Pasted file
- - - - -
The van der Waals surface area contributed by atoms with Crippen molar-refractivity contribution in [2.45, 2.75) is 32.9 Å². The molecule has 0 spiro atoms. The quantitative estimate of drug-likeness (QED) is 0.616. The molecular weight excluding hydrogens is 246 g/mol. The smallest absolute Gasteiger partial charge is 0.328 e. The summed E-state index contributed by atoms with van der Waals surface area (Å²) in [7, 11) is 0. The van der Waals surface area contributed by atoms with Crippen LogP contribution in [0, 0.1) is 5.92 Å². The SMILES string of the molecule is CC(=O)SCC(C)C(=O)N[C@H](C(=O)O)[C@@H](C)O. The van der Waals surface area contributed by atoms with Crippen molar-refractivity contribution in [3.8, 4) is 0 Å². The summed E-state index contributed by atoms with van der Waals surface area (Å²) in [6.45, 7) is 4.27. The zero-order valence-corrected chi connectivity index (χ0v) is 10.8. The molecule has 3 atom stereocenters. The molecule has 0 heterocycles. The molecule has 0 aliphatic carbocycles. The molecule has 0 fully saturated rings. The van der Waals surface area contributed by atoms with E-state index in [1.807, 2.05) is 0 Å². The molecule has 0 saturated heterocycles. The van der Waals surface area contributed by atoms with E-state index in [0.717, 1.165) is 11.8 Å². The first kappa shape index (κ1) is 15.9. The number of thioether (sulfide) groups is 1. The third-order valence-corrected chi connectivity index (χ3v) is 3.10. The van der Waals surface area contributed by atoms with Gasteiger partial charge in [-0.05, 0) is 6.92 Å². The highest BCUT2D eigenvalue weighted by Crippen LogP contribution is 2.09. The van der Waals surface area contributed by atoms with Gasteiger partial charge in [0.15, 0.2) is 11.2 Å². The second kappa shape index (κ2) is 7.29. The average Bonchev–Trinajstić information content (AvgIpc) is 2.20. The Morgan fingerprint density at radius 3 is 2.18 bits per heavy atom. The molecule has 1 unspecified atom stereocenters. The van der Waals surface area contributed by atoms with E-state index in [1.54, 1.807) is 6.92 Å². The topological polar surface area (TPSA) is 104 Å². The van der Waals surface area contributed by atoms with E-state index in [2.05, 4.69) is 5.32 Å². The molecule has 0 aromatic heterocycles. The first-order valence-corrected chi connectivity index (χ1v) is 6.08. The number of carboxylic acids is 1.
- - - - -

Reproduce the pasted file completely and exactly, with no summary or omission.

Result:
The van der Waals surface area contributed by atoms with Crippen molar-refractivity contribution in [2.45, 2.75) is 32.9 Å². The molecule has 0 spiro atoms. The quantitative estimate of drug-likeness (QED) is 0.616. The molecular weight excluding hydrogens is 246 g/mol. The smallest absolute Gasteiger partial charge is 0.328 e. The summed E-state index contributed by atoms with van der Waals surface area (Å²) in [7, 11) is 0. The van der Waals surface area contributed by atoms with Crippen LogP contribution in [0, 0.1) is 5.92 Å². The SMILES string of the molecule is CC(=O)SCC(C)C(=O)N[C@H](C(=O)O)[C@@H](C)O. The van der Waals surface area contributed by atoms with Crippen molar-refractivity contribution in [3.8, 4) is 0 Å². The summed E-state index contributed by atoms with van der Waals surface area (Å²) in [6.45, 7) is 4.27. The zero-order valence-corrected chi connectivity index (χ0v) is 10.8. The molecule has 3 atom stereocenters. The molecule has 0 heterocycles. The molecule has 0 aliphatic carbocycles. The molecule has 0 fully saturated rings. The van der Waals surface area contributed by atoms with E-state index in [1.807, 2.05) is 0 Å². The molecule has 0 saturated heterocycles. The van der Waals surface area contributed by atoms with E-state index in [0.717, 1.165) is 11.8 Å². The first kappa shape index (κ1) is 15.9. The number of thioether (sulfide) groups is 1. The third-order valence-corrected chi connectivity index (χ3v) is 3.10. The van der Waals surface area contributed by atoms with Gasteiger partial charge in [-0.05, 0) is 6.92 Å². The highest BCUT2D eigenvalue weighted by Crippen LogP contribution is 2.09. The van der Waals surface area contributed by atoms with Gasteiger partial charge in [0.15, 0.2) is 11.2 Å². The second kappa shape index (κ2) is 7.29. The average Bonchev–Trinajstić information content (AvgIpc) is 2.20. The Morgan fingerprint density at radius 3 is 2.18 bits per heavy atom. The molecule has 1 unspecified atom stereocenters. The van der Waals surface area contributed by atoms with E-state index in [1.54, 1.807) is 6.92 Å². The topological polar surface area (TPSA) is 104 Å². The van der Waals surface area contributed by atoms with E-state index in [2.05, 4.69) is 5.32 Å². The molecule has 0 aromatic heterocycles. The first-order valence-corrected chi connectivity index (χ1v) is 6.08. The number of carboxylic acids is 1.